(General Laughter)  But I’ve never regretted Mother sending Ann and me to nursing school.  I’ve a good mind and I’m a great nurse.  When I’m the night supervisor, people hop to make sure what I say happens…happens!

All:  I believe that!

Mary:  But what I really want to do is to learn to fly! Just the birds and me, following the sun above the fog…To go to Italy, Ireland…Everywhere…and to be with Joe to watch our children become whoever they want to be.   What a grand adventure that will be!

Mother Borel, Oh, that is just so beautiful, Children! But what about you, Arnold?

All:  (General chatter) Yes, Dad! How about you?

Arnold:  When you’ve lived as long as I have, it’s hard to nail down!  I was born in Pennsylvania in the late 1800’s., only 30 years after the Civil War. I served in France in World War One as second lieutenant in the Army Corps of Engineers.  What I didn’t tell you was that once I went to visit my cousins in Switzerland. They smuggled me in and out.

All: Dad!!

Arnold:  But After that, I became so interested in engineering and science I graduated from The School of Mines in Butte Mt.   You can find me there in the Hall of Fame.  I was a league all star in football for the Miners.     I played fair, but newspapers from out of town called me “Dirty Elmo Borel” when we beat their teams.  Thankfully, Butte brought me and Mother together.  I immediately knew I would marry her and raise a family. I just didn’t know how big of a family.

Billy:  Just seven kids before you got it perfect! (Johnny lightly pushes Billy, Billy pushes back,)

Mother Borel: Billy leave Johnny alone!

Arnold:  But besides you, what do I leave behind? My writing, my love of science?  I imagine sharing my pressed flower collection with my granddaughter and my gold dust with a grandson, and hope to see them grown.  I want the dreams of the working man come true at last and to know I played a part in making it happen.  I want the future to know I built the Grand Coulee Dam, gave up wealth for what I believed was right, but mostly, that I passed on all I knew and loved to my children.

Mother Borel (sighs): Fifty years from now, do you think anyone will remember us?

Arnold: (Walks behind her and puts his hand on her shoulder) I’m sure they will. As long as we can write and tell stories, we’ll live forever!  So I’d like to propose a toast, To my beautiful family. To our loves, To our legacies! A Very Merry Christmas!

All: (Raise imaginary glasses) To our Legacies! To Family! Merry Christmas!

May:  Hey, Mother, let’s sing some Christmas Carols!

(Mary goes to the imaginary piano and everyone bur Arnold and Mother Borel gets up and gathers around.)

Mother Borel: (Stays by the table) Wait. There’s something wrong, something missing.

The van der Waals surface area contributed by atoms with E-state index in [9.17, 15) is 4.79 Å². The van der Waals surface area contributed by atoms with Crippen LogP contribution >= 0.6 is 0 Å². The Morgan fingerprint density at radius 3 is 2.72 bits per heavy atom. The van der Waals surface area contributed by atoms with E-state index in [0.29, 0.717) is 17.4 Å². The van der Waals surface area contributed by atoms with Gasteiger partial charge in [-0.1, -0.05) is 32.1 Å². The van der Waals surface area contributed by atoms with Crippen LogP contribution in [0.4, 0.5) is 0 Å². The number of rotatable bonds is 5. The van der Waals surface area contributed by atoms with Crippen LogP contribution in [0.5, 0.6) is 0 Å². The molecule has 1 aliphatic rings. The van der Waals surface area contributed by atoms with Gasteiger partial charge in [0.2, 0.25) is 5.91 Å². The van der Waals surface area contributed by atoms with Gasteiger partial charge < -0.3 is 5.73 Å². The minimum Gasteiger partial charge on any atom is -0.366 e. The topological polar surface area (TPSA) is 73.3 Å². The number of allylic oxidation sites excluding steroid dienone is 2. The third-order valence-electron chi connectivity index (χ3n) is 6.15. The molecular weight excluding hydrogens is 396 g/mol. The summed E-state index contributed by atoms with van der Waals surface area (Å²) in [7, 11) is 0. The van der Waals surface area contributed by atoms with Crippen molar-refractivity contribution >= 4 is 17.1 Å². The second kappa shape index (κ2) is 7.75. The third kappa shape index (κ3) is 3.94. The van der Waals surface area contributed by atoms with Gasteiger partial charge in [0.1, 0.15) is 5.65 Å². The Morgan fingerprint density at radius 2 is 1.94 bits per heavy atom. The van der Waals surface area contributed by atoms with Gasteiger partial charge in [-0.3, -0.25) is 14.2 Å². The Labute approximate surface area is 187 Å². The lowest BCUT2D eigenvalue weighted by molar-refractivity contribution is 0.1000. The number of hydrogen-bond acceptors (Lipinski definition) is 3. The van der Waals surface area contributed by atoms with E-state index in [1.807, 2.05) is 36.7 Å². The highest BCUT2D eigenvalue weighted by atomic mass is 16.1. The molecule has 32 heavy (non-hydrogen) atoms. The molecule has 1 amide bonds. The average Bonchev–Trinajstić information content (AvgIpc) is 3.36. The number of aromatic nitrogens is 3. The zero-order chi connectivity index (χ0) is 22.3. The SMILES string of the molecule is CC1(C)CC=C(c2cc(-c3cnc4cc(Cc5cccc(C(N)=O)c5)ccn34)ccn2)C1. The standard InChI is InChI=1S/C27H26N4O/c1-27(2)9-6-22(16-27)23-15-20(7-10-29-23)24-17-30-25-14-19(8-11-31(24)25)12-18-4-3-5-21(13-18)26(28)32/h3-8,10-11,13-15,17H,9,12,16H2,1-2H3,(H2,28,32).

Arnold:  I  know what it is. (All the actors turn toward him.  Grandma stands beside him. He puts his arm around her shoulder.   He turns to the audience, spreads his arms) It’s all of you. You are the reason for our being. Everything we said about ourselves would be meaningless if we had never married you, given birth to you, and loved you with our whole being. You have always been our purpose.

All:  You Make our lives complete.

Mary Hedge (for real). And since it is Christmas in June, please join us in singing Silent Night.

(Actors join hands at front and sing.  Bow at the end.)

About Catherine Hedge

I am a writer and teacher mentor.
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8 Responses to Family Drama…Without the Drama: Writing a Family Play

  1. Theresa Heistuman says:

    This is the first time I have heard this. I didn’t know a play was put on at the reunion. I so wish I could have been there. This is beautiful. I read it with tears in my eyes because I could feel all the love around me as I sat at the computer, reading.

    • Catherinejeanhedge says:

      Oh, Thank you, Theresa! It was short and sweet, but written for all of us! I miss Grandpa and Grandma still. I guess that is what real love is. I am so sorry to hear about Aunt Ramona. Please accept my sympathies and give Uncle Mark and Auntie Joan a tender hug from me. I love you! Cathy

  2. Angie says:

    What a great way to pass on some history, you really are a great writer, how lucky for the younger generation to know where and whom they came from. It seems today people are so busy thinking about tomorrow, they forget what happened yesterday. Inspirational

  3. Francie says:

    Wow.. somehow you magically know how to weave in family story and teach us something at the same time… really did come out of the womb a teacher!! Fabulous!! love you!!

  4. That was terrific, Cathy. You have an awesome family.

  5. Pingback: Family Drama…Without the Drama: Writing a Family Play | Catherine Hedge, Author and Educator